The American Elderberry is a wonderful plant to cultivate. They are suited for zones 4 to 9. The flower heads are used for syrup and for flavoring in alcoholic beverages, tea or ice cream and are also sometimes fried and made into fritters. The berries are good for making juice, wine, jam and a good tonic for a cough in the winter. Leaves are not edible - only the berries; and, the medicinal properties of this plant are widely written about. The elderberry has been used to treat constipation, stomach upset, colds, sore throat, and rheumatism. The fruit, or berries, contain antioxidant properties and have high levels of Vitamins A, B6, and C as well as iron, potassium, and calcium. Cooked berries are also edible and can be used in pies, pancakes, and jellies; and flowers and fruits used in winemaking, marmalade, yogurt, and desserts.
We take our seeds from our exceptional elderberry mother-plants on our tree farm that we have cultivated for over 10 years. The elderberry we cultivate on Family Tree Farm is an American Elderberry that is very versatile with delicious black berries. It produces beautiful white flowers that bees and butterflies love.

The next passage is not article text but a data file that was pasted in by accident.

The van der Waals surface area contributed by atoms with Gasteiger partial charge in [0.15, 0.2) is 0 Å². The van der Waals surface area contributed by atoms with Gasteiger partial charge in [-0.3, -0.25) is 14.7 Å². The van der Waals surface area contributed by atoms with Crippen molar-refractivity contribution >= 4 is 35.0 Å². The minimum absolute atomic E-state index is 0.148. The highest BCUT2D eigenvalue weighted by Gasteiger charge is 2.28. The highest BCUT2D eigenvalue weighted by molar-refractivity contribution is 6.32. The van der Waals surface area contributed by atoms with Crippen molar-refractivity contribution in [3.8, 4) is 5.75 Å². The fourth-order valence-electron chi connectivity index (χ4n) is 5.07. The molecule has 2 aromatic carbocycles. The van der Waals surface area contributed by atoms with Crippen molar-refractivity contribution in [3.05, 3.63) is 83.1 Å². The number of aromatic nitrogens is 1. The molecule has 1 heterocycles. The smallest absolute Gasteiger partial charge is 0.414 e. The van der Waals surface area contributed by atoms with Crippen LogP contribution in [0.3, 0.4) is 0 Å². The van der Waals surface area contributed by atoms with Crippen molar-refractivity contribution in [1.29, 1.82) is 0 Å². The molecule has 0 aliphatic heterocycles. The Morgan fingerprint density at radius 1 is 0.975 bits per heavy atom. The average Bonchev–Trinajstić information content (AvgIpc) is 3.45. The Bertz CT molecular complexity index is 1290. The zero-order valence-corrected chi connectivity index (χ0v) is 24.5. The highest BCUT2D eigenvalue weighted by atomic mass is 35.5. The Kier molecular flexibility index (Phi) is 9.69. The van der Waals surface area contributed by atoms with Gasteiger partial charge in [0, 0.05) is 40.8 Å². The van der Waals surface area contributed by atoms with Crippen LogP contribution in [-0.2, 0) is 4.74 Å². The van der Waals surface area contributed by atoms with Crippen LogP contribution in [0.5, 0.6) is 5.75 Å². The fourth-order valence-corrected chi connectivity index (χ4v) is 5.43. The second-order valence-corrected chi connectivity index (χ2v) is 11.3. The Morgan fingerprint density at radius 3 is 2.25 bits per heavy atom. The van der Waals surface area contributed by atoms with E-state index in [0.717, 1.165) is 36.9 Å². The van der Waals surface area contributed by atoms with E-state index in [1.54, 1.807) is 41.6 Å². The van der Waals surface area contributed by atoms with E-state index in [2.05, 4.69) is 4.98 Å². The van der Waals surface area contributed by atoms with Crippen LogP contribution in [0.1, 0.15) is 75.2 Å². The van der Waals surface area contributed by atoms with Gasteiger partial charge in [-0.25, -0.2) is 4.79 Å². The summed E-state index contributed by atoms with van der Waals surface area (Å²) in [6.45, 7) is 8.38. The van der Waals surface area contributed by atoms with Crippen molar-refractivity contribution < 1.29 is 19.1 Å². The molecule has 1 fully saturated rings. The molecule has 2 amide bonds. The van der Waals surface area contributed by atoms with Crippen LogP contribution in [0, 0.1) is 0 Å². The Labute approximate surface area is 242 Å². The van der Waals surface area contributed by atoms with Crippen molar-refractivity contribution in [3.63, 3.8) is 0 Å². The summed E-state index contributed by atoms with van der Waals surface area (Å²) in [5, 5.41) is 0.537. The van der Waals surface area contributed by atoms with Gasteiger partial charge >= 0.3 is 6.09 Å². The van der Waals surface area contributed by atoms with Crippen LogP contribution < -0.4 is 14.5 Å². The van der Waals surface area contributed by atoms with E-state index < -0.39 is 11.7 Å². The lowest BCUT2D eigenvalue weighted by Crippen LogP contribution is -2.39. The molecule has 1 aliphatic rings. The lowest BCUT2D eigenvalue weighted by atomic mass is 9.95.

PLANTING YOUR SEEDS
According to Elderberry Edge Farm (see link below), “The most productive method to prepare your seed for planting is to mimic nature's natural conditions of warm stratification for 2-3 months followed by cold stratification for 3 months.” Elderberry seeds need to be stratified for germination. The seeds will germinate reliably if they are cold-stratified (put in the freezer for 60 or more days). If you want to plant the seeds in early spring, start stratification 60 days prior to planting. Plant seeds 1/2- to 1/4-inch-deep.
CARING FOR ELDERBERRY PLANTS
Elderberries are self-pollinating. Plant elderberries between 10 and 50 feet apart. Plant them in full sun to get the largest fruit yield and make sure the soil is slightly acidic, high in organic matter and moist. Elderberries also grow in the less sunny areas beneath tree canopies. After your plants are about two years old, let them grow wild but prune out older branches every spring. Elderberries have a five-day to 15-day ripening period from mid-August to mid-September which is the time to harvest. But in cooler climates this occurs in September or October. They cannot tolerate repeated flooding. Prolonged standing water in the spring and summer growing season will stunt the roots and subject them to fungal infections.
Here are some great recipes: https://freshbitesdaily.com/drying-elderberries/ and more resources here: https://www.elderberryedgefarm.com/pages/growing-the-elderberry